TOO busy to visit Leeds. I’m afraid this astonishing admission from Treasury chief secretary Liz Truss should, on its own, invalidate her campaign to become Britain’s first female Chancellor.
Why? When Ms Truss was Environment Secretary, she was widely condemned for a wholly inadequate response to the devastating floods of December 2015 – even though she grew up in Leeds. Now, as number two at the Treasury, she is, believe it or not, responsible for the allocation of public funds and Comprehensive Spending Review currently taking place.
And even though David Cameron, the then PM, said the Government would do everything within its power to protect homes and business, Leeds City Council – and local MPs – are still struggling to secure the additional £23.3m that they need for a comprehensive flood defence scheme after an initial £65m was made available.
Their argument is that investment now is a small price to pay to guard against future flooding on an even greater scale – and the impact that this would have on the wider economy – after it was calculated that the Storm Eva floods three-and-a-half years ago caused £36.8m of damage to 3,000 homes and 700 commercial properties.
Yet, when Ms Truss finally got round this week to replying to the letter that council leader Judith Blake, and Leeds West MP Rachel Reeves, sent to her on May 29, her response suggested that she had been taking lessons in contempt from her Cabinet colleague Chris Grayling.
“Unfortunately, due to diary constraints, I am unable to offer a date to visit the scheme at this time,” she wrote. “I will ask my office to ensure that they reach out when I am next in the area.”
No wonder so many people mistrust the Government’s approach to the Northern Powerhouse and dismiss it as a ‘‘damp squib’’ – the phrase applied to Ms Truss when she showed Grayling-like complacency in response to the Yorkshire floods. For I bet Ms Truss will find time in her diary if a Tory council in the Thames Valley comes knocking on her door.
COULD Transport Secretary’s Chris Grayling final insult to passengers be the worst one yet? This week a petition was presented to Parliament over disability access at Hull Station.
It comes after failed operator TransPennine Express chose – in its wisdom – to shut the Anlaby Road entrance which is nearest the designated parking spaces for the disabled. According to Hull MP Emma Hardy: “TransPennine’s suggestion that people should call a mobile number and wait to be admitted.” Not only is this blatant discrimination, but it comes as the DfT announces that an extra £20m will be made available for improvements such as textured paving and handrails. And the timescale? According to the DfT: “The work is all part of the Government’s aspiration that by 2030 all major transport hubs and terminals on both public and private transport networks will meet the needs of disabled people, including toilet and changing facilities, straightforward signage, audio and visual messaging and space to navigate.”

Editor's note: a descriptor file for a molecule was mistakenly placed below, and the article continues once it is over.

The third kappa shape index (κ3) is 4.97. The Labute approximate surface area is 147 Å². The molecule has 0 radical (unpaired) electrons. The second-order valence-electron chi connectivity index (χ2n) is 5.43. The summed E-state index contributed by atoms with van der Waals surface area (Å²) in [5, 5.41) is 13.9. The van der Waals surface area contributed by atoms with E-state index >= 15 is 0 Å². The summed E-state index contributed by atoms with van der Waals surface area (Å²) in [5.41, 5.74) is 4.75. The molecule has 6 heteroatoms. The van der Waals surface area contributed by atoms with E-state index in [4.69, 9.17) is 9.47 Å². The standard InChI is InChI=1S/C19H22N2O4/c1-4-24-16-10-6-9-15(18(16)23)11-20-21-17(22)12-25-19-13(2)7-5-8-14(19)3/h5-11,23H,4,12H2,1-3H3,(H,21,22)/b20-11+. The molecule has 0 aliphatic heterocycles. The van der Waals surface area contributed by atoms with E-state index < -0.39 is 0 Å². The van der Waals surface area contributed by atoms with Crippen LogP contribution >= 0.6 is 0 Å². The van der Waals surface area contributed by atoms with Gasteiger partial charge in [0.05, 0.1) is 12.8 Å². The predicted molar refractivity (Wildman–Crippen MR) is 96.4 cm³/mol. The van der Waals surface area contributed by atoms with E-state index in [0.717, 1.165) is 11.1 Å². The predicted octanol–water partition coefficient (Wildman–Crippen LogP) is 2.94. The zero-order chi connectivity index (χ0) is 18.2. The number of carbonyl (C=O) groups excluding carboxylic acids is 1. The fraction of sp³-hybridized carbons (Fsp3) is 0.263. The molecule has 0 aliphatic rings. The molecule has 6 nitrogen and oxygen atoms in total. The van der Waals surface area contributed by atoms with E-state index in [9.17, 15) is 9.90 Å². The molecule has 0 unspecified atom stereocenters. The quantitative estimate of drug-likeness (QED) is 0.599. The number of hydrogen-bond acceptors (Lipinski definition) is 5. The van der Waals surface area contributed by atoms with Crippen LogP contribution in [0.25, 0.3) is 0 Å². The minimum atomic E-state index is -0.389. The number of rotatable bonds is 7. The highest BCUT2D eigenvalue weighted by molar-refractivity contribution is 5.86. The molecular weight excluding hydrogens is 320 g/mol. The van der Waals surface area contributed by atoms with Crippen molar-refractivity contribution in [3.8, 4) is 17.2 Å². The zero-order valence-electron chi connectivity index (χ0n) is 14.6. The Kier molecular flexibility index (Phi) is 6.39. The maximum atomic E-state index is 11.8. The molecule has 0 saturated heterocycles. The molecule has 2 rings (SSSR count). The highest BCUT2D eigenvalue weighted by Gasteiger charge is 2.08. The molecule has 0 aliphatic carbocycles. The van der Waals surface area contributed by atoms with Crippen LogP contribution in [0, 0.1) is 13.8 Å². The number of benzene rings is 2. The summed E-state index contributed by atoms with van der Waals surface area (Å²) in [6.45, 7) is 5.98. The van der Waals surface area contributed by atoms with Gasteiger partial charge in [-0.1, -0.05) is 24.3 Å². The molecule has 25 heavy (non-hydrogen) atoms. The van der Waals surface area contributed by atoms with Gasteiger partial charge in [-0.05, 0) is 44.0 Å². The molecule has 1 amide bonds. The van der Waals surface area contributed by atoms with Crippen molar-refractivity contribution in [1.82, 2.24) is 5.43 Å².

Yes, you did read that correctly. The intention – and I did phone to check – is that stations will be disabled-friendly by 2030. That is 11 years down the line – and a betrayal of the disabled. Sorry, the target should be 2025 – at the very latest – and I, for one, will judge Mr Grayling’s successor by their willingness to meet this challenge.
BORIS Johnson – and leadership rival Jeremy Hunt – continue to promise extra money for secondary schools. Yet they forget that education begins at the home and then in primary schools.
This is even more important after the Department for Education confirmed that one third of children will leave primary school this summer without a good grounding in the three Rs. That’s 200,000 youngsters playing catch-up from the moment they walk into secondary school – and 200,000 reasons why the new PM needs a more enlightened approach to education policy-making.
IN exchanges over school academy trusts, David Blunkett – himself a former Education Secretary – stood up in the House of Lords and said: “Mistakes have been made in allocating knighthoods by governments of all persuasions.” I wonder who he had in mind...
IF Theresa May thinks her troubles will end when she leaves 10 Downing Street, she should think again. Her party’s position in Parliament is so tenuous that she will be compelled to take part in every Brexit vote. What will take precedence – the national interest, set out so clearly by Sir John Major, one of her predecessors, or loyalty to her successor?
I LIKED Sheffield Central MP Paul Blomfield’s line after it emerged that 100 senior civil servants had left the Brexit department. Junior minister Kwasi Kwarteng’s suggestion that contracts had come to an end was unconvincing. As Mr Blomfield observed: “It’s not so much ‘yes, Minister’ as ‘I quit, Minister’.”
GIVEN Boris Johnson will never be more than one gaffe away from diplomatic disaster, I wonder if the Tory party will insist that he appoints a deputy prime minister who could take immediate charge in a crisis? Even if Mr Johnson has no plans to do so, Conservative grandees should insist – if only to lessen the growing risk of the Queen being dragged into a constitutional crisis if her next PM proves unsuited for high office.
ASKED about a Boris Johnson premiership, and the state of Britain by October 31 when the country is now due to leave the EU, Tory grandee Ken Clarke remarked very honesty: “I don’t know – and neither does Boris.” It says it all.